Loganville’s Nell Foster celebrates 110 years
By Carole Townsend
Runell, or as she prefers “Miss Nell” or “Aunt Nell,” Foster recently sat down with me to talk about life, love, children, God, and English. Here is what she had to say.
On Saturday, March 26, one day before her 110th birthday, family and friends threw Nell a grand birthday party at the beautifully-remodeled Rock Gym in Loganville. With respect to the swanky affair and festivities, Nell responded in a manner that she likely does under any circumstance. She shrugged her shoulders, spread her hands, and said, “I appreciated it very much!”
One hundred ten years old is a long life indeed, and those who have searched for the fountain of youth over the ages would beg the question, “How have you done it? What is your secret?”
“I gave my life to the Lord,” Nell sat forward in her chair and said in earnest. Mary added a few more things that she believes have contributed to Nell’s long, fruitful life. For one, even at age 110, she still lives in the Loganville home that she shared with her husband of 50 years, Clyde. They both graduated high school in 1925 and were married in 1928. They moved into the house that Nell still calls home in 1930, just shy of being two years married. Her father built that house; the exterior is lined with granite from an old quarry that used to be along US Highway 78 in Snellville.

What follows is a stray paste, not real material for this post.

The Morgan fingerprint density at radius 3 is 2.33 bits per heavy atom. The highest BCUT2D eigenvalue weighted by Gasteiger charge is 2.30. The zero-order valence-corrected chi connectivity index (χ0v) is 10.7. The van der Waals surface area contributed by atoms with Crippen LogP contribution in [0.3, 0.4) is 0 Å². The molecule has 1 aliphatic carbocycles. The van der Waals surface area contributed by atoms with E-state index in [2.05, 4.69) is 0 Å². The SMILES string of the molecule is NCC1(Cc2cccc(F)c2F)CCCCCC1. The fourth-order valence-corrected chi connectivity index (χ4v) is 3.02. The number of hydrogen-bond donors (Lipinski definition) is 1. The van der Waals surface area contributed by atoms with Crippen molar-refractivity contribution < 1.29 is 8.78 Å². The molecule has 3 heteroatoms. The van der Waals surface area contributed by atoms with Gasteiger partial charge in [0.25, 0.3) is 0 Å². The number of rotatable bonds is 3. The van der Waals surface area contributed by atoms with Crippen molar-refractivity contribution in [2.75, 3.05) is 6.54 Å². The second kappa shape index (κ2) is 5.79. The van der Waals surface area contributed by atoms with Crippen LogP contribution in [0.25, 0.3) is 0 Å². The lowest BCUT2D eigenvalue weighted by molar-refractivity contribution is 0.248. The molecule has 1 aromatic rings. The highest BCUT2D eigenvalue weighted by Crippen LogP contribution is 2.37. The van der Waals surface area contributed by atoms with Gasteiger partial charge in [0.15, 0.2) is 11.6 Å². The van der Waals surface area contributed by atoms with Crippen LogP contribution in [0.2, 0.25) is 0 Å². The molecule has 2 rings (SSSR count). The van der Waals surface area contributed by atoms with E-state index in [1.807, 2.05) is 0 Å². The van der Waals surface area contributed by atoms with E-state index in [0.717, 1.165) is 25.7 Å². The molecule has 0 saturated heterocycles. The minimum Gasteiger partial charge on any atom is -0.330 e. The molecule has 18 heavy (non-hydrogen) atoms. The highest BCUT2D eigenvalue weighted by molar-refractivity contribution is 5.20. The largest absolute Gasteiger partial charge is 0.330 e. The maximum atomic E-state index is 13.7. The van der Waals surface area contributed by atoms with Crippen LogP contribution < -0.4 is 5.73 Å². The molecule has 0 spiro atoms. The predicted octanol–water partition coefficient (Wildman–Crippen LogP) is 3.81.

Nell and Clyde were high school sweethearts (they both attended the old Grayson High School and in fact, theirs is the only family still around that had two generations graduate from that school). “I took one look at him and said to myself, ‘He’s the one I’m going to marry. He was nice and neat, and he was a good man.’”
Clyde, once he had finished night business school in Atlanta, moved with his new wife back to Loganville to run the grocery store located right across the dirt road from their home place. Nell taught school at Midway School for a couple of years while Clyde went to school in Atlanta, but when her first daughter was on the way, Nell quit that job to stay home, raise her child and make a home.
Nell became mother to three beautiful daughters while living in that house.
She drove a car and gardened until she turned 100 years old. For her 90th birthday, she asked for a wheelbarrow, and she got one. She always loved to garden, taking care with her beautiful flowers, and tending to the vegetable plants as they matured: peppers, tomatoes, green beans and squash. When the harvest came in, it was Nell who canned the vegetables for her family and friends. She cooked. She cleaned. She sewed. She crocheted. And she loved her large family through all of it.
“I like to sew, and I like to cook,” Nell said strongly, the thought as clear and true as it might have been 50 years ago. Her specialty creation? Caramel cake. As would any good Southern woman, she made one for every funeral, birth and birthday until she could make them no more.